Back when I was a kid in the ’80s, shortly before I discovered the glorious world of Sweet Valley High, I embarked on a binge-reading frenzy of Ann M. Martin’s The Baby-Sitters Club. Kristy, Mary Anne, Claudia, Jessi, Mallory, Stacey, and Dawn were the most entrepreneurially ambitious 11-to-13-year-old girls of the ’80s, inspiring tweens across the world to get out there and open up their own babysitting business.
Oh, how I longed to visit Stoneybrook, Connecticut, the suburban town the girls lived in, which, I was devastated to learn from my father, didn’t really exist.
We all had our favorite member. While many people favored Kristy, because she was the founder and president, I preferred Dawn. Her parents were divorced and she was from California, just like me, so I totally related to her.
Like SVH, the series spawned several spin-offs, including another book series called California Diaries that was all about Dawn and her friends back in California, a television show, and a movie, during its 15-year reign.
Now, as an adult, I wonder: what became of those ambitious girls, who seemed so destined for success? Did they become stay-at-home moms? Or start Fortune 500 companies? Or spend years dating losers and bouncing from job to job?
New York-based illustrator Siobhán Gallagher, also a die-hard fan of the series growing up, asked herself the same question. In 2014 she came up with what she thought would be a funny one-off illustration of how she envisioned what the girls grew up to be. Once she realized how fun the girls were to draw, she decided to keep at it, producing a new illustration every few months, and eventually, The Jaded Quitters Club was born.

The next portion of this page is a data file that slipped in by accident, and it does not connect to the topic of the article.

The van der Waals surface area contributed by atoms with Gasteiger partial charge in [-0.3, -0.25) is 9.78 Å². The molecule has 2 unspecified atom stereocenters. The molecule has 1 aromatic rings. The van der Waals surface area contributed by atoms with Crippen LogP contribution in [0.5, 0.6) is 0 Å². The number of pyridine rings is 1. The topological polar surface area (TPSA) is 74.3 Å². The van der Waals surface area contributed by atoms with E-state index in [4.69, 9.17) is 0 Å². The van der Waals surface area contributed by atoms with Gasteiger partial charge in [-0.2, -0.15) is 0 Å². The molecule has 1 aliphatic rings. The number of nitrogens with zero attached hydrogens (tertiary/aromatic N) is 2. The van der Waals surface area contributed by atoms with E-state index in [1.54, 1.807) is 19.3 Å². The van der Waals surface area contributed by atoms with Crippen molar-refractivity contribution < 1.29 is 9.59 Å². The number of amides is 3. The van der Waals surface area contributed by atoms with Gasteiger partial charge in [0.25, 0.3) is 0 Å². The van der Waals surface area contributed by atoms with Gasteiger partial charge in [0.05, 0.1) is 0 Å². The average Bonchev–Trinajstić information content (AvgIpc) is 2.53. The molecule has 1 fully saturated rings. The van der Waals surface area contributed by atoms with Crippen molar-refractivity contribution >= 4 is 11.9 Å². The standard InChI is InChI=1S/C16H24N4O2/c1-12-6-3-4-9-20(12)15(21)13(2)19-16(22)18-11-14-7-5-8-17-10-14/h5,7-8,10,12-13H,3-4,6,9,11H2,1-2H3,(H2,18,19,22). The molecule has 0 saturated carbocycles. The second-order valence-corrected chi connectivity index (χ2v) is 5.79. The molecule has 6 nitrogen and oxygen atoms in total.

“The girls in The Baby-Sitters Club were impossibly ambitious and entrepreneurial by age 11-13 so I wondered, what if that was their peak?” the writer and illustrator explains.
In the series, she depicts the girls as lackadaisical 20-somethings who just can’t deal. Instead of Scholastic, Sarcastic is the publishing company behind her brilliance.
“What if years later, their dreams have been bashed or their efforts have floundered and they’re left to endure shitty day jobs and life’s annoying interruptions to their grand plans? I thought it would be funny to find out they’re just like everyone else now.”
Kristy, whose “great idea” launched the club and always seemed to be the most ambitious of the group, has grown into a lazy louse. She enjoys getting her R&R in Kristy and the Cancelled Plans.
Japanese-American Claudia, the artsy fashionista of the bunch (how many of us painted our nails purple because of her?), now lounges around her apartment in sweats, ordering Seamless and binge-watching Netflix, in Claudia and the Judgmental Delivery Guy.
Blonde-haired, blue-eyed New Yorker Stacey, also a fierce fashionista who scored the title of treasurer due to her mad math skills, appears to be back in NYC (possibly in Brooklyn?) and living beyond her means in a sea of hipsters in Stacey and the Crowd of Indistinguishable Beards and Manbuns.
Mallory, favorite member of no one that I knew, was the nerd of the group (which makes her cool in the world of hipsters), and is still rocking her trademark frizzy red hair in Mallory Has a Frenemy.
Ballet dancer Jessi, who stirred up racial tensions when her family moved to the ‘burbs from New Jersey, is now imprinted in tattoos and focused on perfecting her social media profile pics in Jessi and the Afternoon Spent Getting the Light Juuust Right for a Selfie.
Last but certainly not least, my idol, California-girl Dawn, who was an outspoken vegetarian and environmentalist, is now super-concerned with what other people think of her in Dawn’s Attempt to Hide Anything Embarrassing Before Guests Arrive.
I sort of feel bad for type-A Mary Anne, the super-organized and sort of nerdy secretary of the club, as she was left out of The Jaded Quitters Club. Maybe she conformed and got a real job.
For those of you super-impressed with the genius that is Siobhán Gallagher, prints of her work are for sale on her website and you can see more of her illustrations on Instagram. She is also working on her first nonfiction book, with an expected 2017 publication date.More On